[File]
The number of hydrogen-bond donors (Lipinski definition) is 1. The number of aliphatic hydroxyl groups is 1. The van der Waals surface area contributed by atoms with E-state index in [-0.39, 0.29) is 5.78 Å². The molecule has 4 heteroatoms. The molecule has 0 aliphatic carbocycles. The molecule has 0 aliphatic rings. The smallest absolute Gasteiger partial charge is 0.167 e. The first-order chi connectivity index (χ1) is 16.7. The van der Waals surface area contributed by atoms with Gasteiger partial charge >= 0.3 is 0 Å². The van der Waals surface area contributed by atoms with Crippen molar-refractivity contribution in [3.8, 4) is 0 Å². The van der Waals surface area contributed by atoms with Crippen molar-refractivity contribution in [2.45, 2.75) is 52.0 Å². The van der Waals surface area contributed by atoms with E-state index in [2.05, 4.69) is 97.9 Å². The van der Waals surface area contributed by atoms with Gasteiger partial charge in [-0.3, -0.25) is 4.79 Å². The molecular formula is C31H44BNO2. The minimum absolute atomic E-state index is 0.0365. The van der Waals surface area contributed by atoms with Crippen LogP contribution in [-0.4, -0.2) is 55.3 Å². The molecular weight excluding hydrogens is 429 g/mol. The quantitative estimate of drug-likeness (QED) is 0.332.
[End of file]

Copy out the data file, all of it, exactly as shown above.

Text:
The number of hydrogen-bond donors (Lipinski definition) is 1. The number of aliphatic hydroxyl groups is 1. The van der Waals surface area contributed by atoms with E-state index in [-0.39, 0.29) is 5.78 Å². The molecule has 4 heteroatoms. The molecule has 0 aliphatic carbocycles. The molecule has 0 aliphatic rings. The smallest absolute Gasteiger partial charge is 0.167 e. The first-order chi connectivity index (χ1) is 16.7. The van der Waals surface area contributed by atoms with Gasteiger partial charge >= 0.3 is 0 Å². The van der Waals surface area contributed by atoms with Crippen molar-refractivity contribution in [3.8, 4) is 0 Å². The van der Waals surface area contributed by atoms with Crippen molar-refractivity contribution in [2.45, 2.75) is 52.0 Å². The van der Waals surface area contributed by atoms with E-state index in [2.05, 4.69) is 97.9 Å². The van der Waals surface area contributed by atoms with Gasteiger partial charge in [-0.3, -0.25) is 4.79 Å². The molecular formula is C31H44BNO2. The minimum absolute atomic E-state index is 0.0365. The van der Waals surface area contributed by atoms with Crippen LogP contribution in [-0.4, -0.2) is 55.3 Å². The molecular weight excluding hydrogens is 429 g/mol. The quantitative estimate of drug-likeness (QED) is 0.332.